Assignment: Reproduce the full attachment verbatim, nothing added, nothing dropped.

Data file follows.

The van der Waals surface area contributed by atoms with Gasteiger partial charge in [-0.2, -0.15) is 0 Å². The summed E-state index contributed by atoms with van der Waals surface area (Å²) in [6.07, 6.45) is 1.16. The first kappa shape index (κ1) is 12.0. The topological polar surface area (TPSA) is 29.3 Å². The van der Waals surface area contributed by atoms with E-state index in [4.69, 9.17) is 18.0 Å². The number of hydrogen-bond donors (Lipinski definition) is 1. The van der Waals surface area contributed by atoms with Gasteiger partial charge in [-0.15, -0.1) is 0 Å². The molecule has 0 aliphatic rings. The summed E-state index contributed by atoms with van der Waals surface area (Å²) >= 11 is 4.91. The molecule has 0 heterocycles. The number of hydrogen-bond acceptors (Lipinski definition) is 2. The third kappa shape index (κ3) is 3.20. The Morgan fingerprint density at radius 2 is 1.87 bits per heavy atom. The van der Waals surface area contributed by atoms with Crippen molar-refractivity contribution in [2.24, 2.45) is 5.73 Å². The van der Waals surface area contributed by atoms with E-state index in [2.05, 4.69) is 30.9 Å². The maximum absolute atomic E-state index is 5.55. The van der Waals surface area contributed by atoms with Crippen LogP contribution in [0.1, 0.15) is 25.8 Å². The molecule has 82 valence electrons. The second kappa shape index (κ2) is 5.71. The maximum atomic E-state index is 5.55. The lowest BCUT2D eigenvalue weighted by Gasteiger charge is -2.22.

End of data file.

The van der Waals surface area contributed by atoms with Gasteiger partial charge in [-0.2, -0.15) is 0 Å². The summed E-state index contributed by atoms with van der Waals surface area (Å²) in [6.07, 6.45) is 1.16. The first kappa shape index (κ1) is 12.0. The topological polar surface area (TPSA) is 29.3 Å². The van der Waals surface area contributed by atoms with E-state index in [4.69, 9.17) is 18.0 Å². The number of hydrogen-bond donors (Lipinski definition) is 1. The van der Waals surface area contributed by atoms with Gasteiger partial charge in [-0.15, -0.1) is 0 Å². The molecule has 0 aliphatic rings. The summed E-state index contributed by atoms with van der Waals surface area (Å²) >= 11 is 4.91. The molecule has 0 heterocycles. The number of hydrogen-bond acceptors (Lipinski definition) is 2. The third kappa shape index (κ3) is 3.20. The Morgan fingerprint density at radius 2 is 1.87 bits per heavy atom. The van der Waals surface area contributed by atoms with Crippen molar-refractivity contribution in [2.24, 2.45) is 5.73 Å². The van der Waals surface area contributed by atoms with E-state index in [2.05, 4.69) is 30.9 Å². The maximum absolute atomic E-state index is 5.55. The van der Waals surface area contributed by atoms with Crippen LogP contribution in [0.1, 0.15) is 25.8 Å². The molecule has 82 valence electrons. The second kappa shape index (κ2) is 5.71. The maximum atomic E-state index is 5.55. The lowest BCUT2D eigenvalue weighted by Gasteiger charge is -2.22.